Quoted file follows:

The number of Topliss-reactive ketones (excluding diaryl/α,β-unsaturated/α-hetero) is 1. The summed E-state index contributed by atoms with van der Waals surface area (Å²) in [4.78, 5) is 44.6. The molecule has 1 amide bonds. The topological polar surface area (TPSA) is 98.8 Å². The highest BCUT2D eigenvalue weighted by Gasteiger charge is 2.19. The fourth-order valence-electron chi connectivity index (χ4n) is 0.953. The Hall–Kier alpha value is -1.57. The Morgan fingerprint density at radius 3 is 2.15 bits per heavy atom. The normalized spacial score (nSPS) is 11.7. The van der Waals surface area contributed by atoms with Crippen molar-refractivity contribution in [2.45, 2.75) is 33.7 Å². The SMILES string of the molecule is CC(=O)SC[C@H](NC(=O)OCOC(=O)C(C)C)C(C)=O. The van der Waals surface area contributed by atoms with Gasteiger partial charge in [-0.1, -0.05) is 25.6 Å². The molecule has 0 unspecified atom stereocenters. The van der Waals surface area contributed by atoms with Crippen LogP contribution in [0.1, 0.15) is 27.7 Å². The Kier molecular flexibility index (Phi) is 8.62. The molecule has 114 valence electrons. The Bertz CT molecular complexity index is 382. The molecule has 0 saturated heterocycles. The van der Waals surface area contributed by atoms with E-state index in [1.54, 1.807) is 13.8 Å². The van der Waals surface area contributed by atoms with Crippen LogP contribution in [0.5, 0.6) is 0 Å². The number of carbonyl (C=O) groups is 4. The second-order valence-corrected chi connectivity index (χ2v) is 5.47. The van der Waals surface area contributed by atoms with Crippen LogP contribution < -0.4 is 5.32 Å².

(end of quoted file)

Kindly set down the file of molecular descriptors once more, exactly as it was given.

The number of Topliss-reactive ketones (excluding diaryl/α,β-unsaturated/α-hetero) is 1. The summed E-state index contributed by atoms with van der Waals surface area (Å²) in [4.78, 5) is 44.6. The molecule has 1 amide bonds. The topological polar surface area (TPSA) is 98.8 Å². The highest BCUT2D eigenvalue weighted by Gasteiger charge is 2.19. The fourth-order valence-electron chi connectivity index (χ4n) is 0.953. The Hall–Kier alpha value is -1.57. The Morgan fingerprint density at radius 3 is 2.15 bits per heavy atom. The normalized spacial score (nSPS) is 11.7. The van der Waals surface area contributed by atoms with Crippen molar-refractivity contribution in [2.45, 2.75) is 33.7 Å². The SMILES string of the molecule is CC(=O)SC[C@H](NC(=O)OCOC(=O)C(C)C)C(C)=O. The van der Waals surface area contributed by atoms with Gasteiger partial charge in [-0.1, -0.05) is 25.6 Å². The molecule has 0 unspecified atom stereocenters. The van der Waals surface area contributed by atoms with Crippen LogP contribution in [0.1, 0.15) is 27.7 Å². The Kier molecular flexibility index (Phi) is 8.62. The molecule has 114 valence electrons. The Bertz CT molecular complexity index is 382. The molecule has 0 saturated heterocycles. The van der Waals surface area contributed by atoms with E-state index in [1.54, 1.807) is 13.8 Å². The van der Waals surface area contributed by atoms with Crippen LogP contribution in [0.5, 0.6) is 0 Å². The number of carbonyl (C=O) groups is 4. The second-order valence-corrected chi connectivity index (χ2v) is 5.47. The van der Waals surface area contributed by atoms with Crippen LogP contribution < -0.4 is 5.32 Å².